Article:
Mitchell: Stravinsky was hugely influenced by Tchaikovsky's music, so it's fitting that we'll pair these two composers on the final program of our season, which really is a concert of two blockbusters. First, guest violinist Joan Kwuon will join us for Tchaikovsky's ever-popular Violin Concerto, which most people consider to be the height of Romantic music. The Tchaikovsky was actually the second piece I programmed on this concert, as I've known for years that I wanted to do Stravinsky's The Rite of Spring in May 2013, as that marks its 100th anniversary. When it premiered as a ballet in Paris in 1913, the first performance was so scandalous (especially the dancing) that it literally caused a riot both inside and outside the theatre. The Rite came to be one of the best loved and certainly the most important work of orchestral music in the 20th century, and I'm glad we can share this riotous music on our season finale!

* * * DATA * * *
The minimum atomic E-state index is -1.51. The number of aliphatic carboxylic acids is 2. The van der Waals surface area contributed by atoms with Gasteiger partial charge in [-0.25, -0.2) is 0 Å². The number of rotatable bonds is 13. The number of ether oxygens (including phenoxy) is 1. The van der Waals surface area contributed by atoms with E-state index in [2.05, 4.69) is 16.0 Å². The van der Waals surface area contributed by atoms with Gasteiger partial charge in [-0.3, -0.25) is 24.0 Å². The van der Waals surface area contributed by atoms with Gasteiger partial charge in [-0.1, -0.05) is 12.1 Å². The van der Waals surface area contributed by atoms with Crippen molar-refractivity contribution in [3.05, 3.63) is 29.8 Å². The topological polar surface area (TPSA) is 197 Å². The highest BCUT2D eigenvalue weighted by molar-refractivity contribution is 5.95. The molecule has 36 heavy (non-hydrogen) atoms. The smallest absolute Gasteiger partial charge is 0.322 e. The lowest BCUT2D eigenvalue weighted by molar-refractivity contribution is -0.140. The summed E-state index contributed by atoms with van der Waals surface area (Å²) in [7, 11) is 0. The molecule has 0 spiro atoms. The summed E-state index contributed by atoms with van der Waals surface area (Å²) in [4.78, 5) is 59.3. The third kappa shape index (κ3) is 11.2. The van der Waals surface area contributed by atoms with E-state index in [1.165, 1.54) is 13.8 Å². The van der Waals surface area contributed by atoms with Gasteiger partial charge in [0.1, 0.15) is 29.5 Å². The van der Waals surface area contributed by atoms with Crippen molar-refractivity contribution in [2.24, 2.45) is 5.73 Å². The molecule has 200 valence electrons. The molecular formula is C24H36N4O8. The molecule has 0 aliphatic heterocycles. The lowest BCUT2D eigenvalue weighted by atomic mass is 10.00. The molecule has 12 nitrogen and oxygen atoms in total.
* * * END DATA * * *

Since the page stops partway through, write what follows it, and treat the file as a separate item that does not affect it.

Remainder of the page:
Review: Are there any thoughts or comments that you might like to make about the SBSO or the new season?
Mitchell: I'm really excited to begin my third season at the helm of the Saginaw Bay Symphony Orchestra later this month. It truly is one of the great cultural gems in our entire state. The orchestra is playing at a higher level than ever before, and we're welcoming more people--old and young alike--into the Temple than ever before. It's a terribly exciting time to be a part of the SBSO family, and I'm so eager to share with my great friends onstage and in the audience all the great music we have planned over the next nine months.